Mike Pence recommends this bone saw:
This is the saw we use for just that purpose.
This or a very similar device is called a "Saw Bones" and consists of
a clamp and two parallel hacksaws that cut a slab of bone of the right
thickness for histologic examination.
I've used such a saw and recommend it highly. The only drawback is
that since it costs around $500 and is something the pathologist
actually has his hands on, the answer from management is usually no.
Pathology service policies vary widely on how femoral heads and
specimens from total knee replacements are processed. Some hospitals
allow the orthopedist to throw them away. In my experience these
specimens need a gross examination to verify the arthritic changes for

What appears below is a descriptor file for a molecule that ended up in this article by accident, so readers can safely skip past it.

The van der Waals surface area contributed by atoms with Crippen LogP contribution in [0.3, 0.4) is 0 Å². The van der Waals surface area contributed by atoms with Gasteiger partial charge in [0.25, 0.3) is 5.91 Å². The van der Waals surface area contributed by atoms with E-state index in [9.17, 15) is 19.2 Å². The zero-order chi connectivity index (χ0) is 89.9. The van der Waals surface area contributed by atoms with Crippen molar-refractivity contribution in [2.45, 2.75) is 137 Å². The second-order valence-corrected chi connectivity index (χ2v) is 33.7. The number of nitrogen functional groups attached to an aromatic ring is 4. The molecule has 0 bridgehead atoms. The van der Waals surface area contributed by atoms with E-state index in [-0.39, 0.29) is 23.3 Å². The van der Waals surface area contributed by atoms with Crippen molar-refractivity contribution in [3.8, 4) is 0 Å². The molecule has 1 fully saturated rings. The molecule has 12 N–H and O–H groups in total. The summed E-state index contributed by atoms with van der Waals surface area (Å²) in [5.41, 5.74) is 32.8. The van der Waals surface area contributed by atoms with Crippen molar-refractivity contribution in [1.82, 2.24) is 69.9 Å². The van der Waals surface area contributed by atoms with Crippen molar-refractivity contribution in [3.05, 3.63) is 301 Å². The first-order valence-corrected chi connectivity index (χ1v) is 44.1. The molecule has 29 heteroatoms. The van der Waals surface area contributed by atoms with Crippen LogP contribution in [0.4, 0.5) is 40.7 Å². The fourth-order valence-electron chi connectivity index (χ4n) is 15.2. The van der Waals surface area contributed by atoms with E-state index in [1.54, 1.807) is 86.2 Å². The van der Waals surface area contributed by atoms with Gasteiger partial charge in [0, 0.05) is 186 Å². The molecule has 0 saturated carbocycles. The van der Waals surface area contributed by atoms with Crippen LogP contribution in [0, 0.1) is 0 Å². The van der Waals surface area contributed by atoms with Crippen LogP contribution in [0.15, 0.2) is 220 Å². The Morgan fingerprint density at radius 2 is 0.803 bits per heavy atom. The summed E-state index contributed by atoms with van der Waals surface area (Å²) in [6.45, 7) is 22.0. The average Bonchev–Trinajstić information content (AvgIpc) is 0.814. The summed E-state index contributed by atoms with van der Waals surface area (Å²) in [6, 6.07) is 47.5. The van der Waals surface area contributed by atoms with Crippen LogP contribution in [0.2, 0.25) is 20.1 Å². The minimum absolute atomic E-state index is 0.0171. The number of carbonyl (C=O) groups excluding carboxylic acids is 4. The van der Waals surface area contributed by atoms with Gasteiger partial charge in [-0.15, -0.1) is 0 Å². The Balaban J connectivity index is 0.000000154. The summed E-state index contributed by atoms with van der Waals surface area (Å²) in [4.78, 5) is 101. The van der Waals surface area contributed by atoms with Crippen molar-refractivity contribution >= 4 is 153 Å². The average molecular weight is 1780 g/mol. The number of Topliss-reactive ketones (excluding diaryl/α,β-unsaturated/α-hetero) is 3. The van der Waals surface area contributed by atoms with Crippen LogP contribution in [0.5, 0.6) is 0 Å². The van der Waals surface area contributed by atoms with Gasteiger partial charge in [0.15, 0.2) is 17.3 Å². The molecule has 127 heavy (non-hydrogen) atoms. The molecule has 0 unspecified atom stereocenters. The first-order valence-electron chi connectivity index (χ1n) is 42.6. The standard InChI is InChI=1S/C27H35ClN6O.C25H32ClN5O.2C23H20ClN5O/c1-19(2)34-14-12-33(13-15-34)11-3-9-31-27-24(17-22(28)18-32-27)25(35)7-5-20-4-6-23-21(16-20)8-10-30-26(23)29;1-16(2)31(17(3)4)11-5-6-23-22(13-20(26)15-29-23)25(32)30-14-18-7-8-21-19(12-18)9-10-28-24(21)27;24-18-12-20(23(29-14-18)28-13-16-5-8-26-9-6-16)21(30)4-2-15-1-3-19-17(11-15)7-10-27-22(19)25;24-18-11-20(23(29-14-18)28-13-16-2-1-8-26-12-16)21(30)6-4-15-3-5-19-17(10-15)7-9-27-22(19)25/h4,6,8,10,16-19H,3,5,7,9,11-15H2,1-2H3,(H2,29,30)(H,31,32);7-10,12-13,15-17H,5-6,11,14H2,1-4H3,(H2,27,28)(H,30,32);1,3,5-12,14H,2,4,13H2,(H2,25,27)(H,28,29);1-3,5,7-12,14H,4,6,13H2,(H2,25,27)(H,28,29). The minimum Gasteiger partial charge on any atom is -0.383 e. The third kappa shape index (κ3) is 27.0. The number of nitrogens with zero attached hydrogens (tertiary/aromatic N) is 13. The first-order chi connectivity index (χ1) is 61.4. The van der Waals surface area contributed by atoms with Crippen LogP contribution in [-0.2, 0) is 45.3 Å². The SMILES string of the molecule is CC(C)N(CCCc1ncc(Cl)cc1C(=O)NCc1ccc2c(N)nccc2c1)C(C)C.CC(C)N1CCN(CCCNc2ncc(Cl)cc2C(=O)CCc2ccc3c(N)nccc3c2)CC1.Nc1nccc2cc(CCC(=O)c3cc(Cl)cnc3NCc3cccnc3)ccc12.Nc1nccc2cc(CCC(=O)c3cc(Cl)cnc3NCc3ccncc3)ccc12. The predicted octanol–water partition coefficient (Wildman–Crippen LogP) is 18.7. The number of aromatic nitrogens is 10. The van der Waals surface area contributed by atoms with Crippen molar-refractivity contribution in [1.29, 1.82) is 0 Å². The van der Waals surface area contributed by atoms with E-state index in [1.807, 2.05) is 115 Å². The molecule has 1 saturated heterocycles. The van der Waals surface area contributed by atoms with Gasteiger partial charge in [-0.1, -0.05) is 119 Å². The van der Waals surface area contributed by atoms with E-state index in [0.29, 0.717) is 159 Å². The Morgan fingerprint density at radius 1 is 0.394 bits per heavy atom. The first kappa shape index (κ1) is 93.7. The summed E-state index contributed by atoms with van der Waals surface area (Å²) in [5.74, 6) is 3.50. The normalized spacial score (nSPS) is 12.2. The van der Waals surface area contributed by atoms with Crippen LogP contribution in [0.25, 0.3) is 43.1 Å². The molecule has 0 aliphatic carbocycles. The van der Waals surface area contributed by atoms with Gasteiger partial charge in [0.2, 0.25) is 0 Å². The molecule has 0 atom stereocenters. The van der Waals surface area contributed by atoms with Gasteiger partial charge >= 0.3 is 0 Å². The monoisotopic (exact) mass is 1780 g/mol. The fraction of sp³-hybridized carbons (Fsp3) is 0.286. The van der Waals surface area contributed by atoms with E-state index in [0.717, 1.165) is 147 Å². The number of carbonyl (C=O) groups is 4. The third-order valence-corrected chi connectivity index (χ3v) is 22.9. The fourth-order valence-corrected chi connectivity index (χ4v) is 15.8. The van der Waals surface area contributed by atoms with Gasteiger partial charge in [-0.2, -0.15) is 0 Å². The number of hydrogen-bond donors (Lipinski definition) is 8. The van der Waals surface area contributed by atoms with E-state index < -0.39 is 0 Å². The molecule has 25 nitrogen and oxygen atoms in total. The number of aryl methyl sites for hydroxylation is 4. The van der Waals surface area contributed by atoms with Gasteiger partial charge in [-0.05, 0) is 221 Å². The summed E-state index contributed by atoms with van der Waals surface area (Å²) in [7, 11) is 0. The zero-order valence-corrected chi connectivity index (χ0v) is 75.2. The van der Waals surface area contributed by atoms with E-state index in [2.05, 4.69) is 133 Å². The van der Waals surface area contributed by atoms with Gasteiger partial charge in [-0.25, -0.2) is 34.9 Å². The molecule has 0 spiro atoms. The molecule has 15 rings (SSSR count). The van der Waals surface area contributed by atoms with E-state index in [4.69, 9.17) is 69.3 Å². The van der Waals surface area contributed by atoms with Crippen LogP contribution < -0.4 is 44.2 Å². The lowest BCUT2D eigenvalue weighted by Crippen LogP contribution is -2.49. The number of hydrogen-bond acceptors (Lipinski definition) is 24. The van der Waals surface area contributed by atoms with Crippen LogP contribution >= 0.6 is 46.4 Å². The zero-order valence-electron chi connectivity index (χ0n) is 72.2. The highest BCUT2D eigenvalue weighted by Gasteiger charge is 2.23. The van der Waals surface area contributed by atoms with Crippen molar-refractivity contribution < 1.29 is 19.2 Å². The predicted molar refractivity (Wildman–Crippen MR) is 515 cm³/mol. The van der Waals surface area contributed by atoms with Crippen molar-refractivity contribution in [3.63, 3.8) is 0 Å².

the high school dropout who determines whether the orthopedist gets
paid or not (this really happened to an orthopedist of my
My standard sign-out is
head of left femur (total joint replacement): eburnation and
osteophyte formation, consistent with end stage osteoarthritis.
I insist on decalcified sections of hip fracture specimens, since
unexpected metastatic cancer with "pathologic fracture" is something
you see every now and then (actually, I've seen it three times in my
life). Osteoarthritis specimens are much denser and more difficult to
saw, and the yield of significant observations is lower, but doing
microscopy on these specimens is a revenue producer for the
pathologist and/or the hospital, by upping the CPT code from 88300 to
88305 and 88311. (Don't expect to cost-justify the Saw Bones with this
argument though - they teach you in M.B.A. school not to think like
(Now I'll get flamed, not by Leica, but by the likes of Harvard
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